Pointdevue returned to Paris this week after nearly two years in Covid exile without any conscious a priori expectations apart from major changes and signs of damage. What would be left after the repeated, months-long strict ‘confinement’ to living quarters? Torture enough to drive significant percentages of the population out of their minds, especially those with little kids locked inside small flats by police controls and fines. After the near-disappearance of travel and commerce. Damage exacerbated, I’d read, by ongoing battles over mandatory electronic health passes, school openings, and now, as the media cliché has it, ‘flaming’ rises in fuel and gas prices. Plus the pop-up threat of an anti-Muslim philosopher as presidential candidate. And the worst: a hair-raising recent article in the NYT about how an explosion of bicycles, scooters el al. is shrinking the life expectancy and already limited patience of the city’s pedestrians.
Paris looks and feels the same as before. Or at least, not changed in any predictable or terrible way. If anything she seems more quintessentially herself than before the pandemic. Paris the intemporal, as so many have written and painted and photographed her. The same good bones as seen in those 19th century daguerreotypes, with familiar buildings and familiar characters all dressed by the vintage clothing shop around the corner.
Paris has suddenly woken up, after a couple of years of shuttered R&R. The crowds surge in the streets, where one hears more French and fewer foreigners, all babbling away in good humor, a bit high on being able to move around outdoors, meet friends and shop. Paris is putting on fresh make-up, as many establishments took advantage of the down-time to close and redecorate. She’s an amnesiac Beauty, perhaps, thanks to the merciful human incapacity to recall pain. Not to say there hasn’t been severe suffering, or that the dead are not grieved over. But in this October 2021 sunshine kids play ball in the parks, the cafés overflow, there are lines outside the museums (Soutine! Hockney! Maier! Baselitz!). The TGV trains sell out fast. And the traffic’s back. As for that, the streams of bikes are, yes, thicker, though not nearly as enraging as the earsplitting testosterone-fueled motorcycles. (Mayor Hildago, since you love to regulate, do something about mufflers.) A positive side effect the NYT piece didn’t mention is that there are notably fewer cars on the streets. Jaywalking is easier than ever. Socialist Party Hildago has vowed to turn Paris into a no-car city in a few years. Car-owners and conservatives loathe and dread her ambitions. As someone whose ‘before’ angst level used to fluctuate with the daily pollution report, I’ll be interested to see how this battle plays out.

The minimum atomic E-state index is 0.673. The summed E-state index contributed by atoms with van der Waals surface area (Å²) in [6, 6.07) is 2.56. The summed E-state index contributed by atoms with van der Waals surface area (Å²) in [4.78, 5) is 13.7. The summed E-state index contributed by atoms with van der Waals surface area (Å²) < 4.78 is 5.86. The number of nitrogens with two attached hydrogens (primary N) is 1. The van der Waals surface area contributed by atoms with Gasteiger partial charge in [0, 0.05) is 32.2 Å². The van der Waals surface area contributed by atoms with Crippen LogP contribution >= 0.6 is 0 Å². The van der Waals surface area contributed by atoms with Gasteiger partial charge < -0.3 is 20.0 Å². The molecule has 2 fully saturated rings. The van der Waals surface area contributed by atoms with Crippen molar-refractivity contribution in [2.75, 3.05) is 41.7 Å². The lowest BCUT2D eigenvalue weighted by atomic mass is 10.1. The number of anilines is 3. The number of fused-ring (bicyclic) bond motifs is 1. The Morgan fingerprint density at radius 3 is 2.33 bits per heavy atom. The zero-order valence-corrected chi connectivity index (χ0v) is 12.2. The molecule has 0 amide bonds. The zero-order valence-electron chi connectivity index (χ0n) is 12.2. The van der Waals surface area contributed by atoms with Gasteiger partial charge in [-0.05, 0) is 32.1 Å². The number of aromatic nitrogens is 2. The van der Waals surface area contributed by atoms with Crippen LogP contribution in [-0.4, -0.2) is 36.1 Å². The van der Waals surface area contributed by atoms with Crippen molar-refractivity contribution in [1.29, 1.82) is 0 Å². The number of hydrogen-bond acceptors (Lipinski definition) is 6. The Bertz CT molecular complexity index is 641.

Beauty’s Other Face.
Even the world’s most beautiful city can’t consist only of inhabited historical monuments in gardened and preserved districts like the central arrondissements where tourists, bo-bos and bourgeois instinctively, happily huddle, like delicate herd animals sensing the limits of their territory. Take the metro out a few more stops to the edges of the old defining walls, Stalingrad in the north (19th arr., 25% under the poverty level) or St. Ouen, or Kremlin-Bicetre to the south, for the rough flip-side of the image. Bleak run-down housing blocks, treeless thoroughfares lined with Stalinesque (sic) high-rises and cut-rate chain stores. All much improved by the color and action of street stalls selling Moroccan incense, soap and bags, bras for five euros, African fabrics, falafel, shoes in big bins, you name it. White complexions are in the minority, not that anyone here gives a fig about such things. Unlike the bemused or distractable flaneurs of the centre-ville, most everyone appears busy, focused on where they want to go. Awake.
The French, Disciplined???
Shh, don’t tell them, or they might change their minds. In this town the Covid rules are being followed in an atmosphere of consensus, with no thought of irrational posturing: masks, optional outdoors, are required inside all public places large and small. Security guards at the entrances point to the hand gel. Fact is, in large part thanks to the government’s (at the time courageous) imposition of an electronic QR code, or Passe Sanitaire, 73% of Greater Paris is fully vaccinated. For others, including tourists without a QR, free rapid testing available on nearly every corner gives you in minutes a QR valid 72 hours, so you can sit at a café terrasse, enjoy a concert or expo or restaurant meal. One excellent chef observed that “Business is still on the quiet side, since so many people have learned to cook. But they’ll be back, because of how tiny their kitchens are!”
Or will the virus resurge, and shutter the city again? At least now we know how to cook.
Is France’s Recovery Only All About France?
Apparently a lot was stirring for the planet during Belle’s Big Sleep. Not to say there aren’t problems, and recently a scandal about a recycling center, but the good news again is that it IS a scandal, and light is shining on it. French enterprises are in the forefront of maturing research into carbon recapture technologies. Macron proposes re-embracing nuclear, where the country has a major experience advantage, and 83% of a Figaro poll this week agree. On an everyday level, business folk are walking the walk. Does all the plastic packaging in the US make you want to burn down the store? A giant plastic bubble for one head of lettuce, seriously, Whole Foods? Here, the popular chains and brands are moving fast to paper and cardboard. It’s even, well… pretty.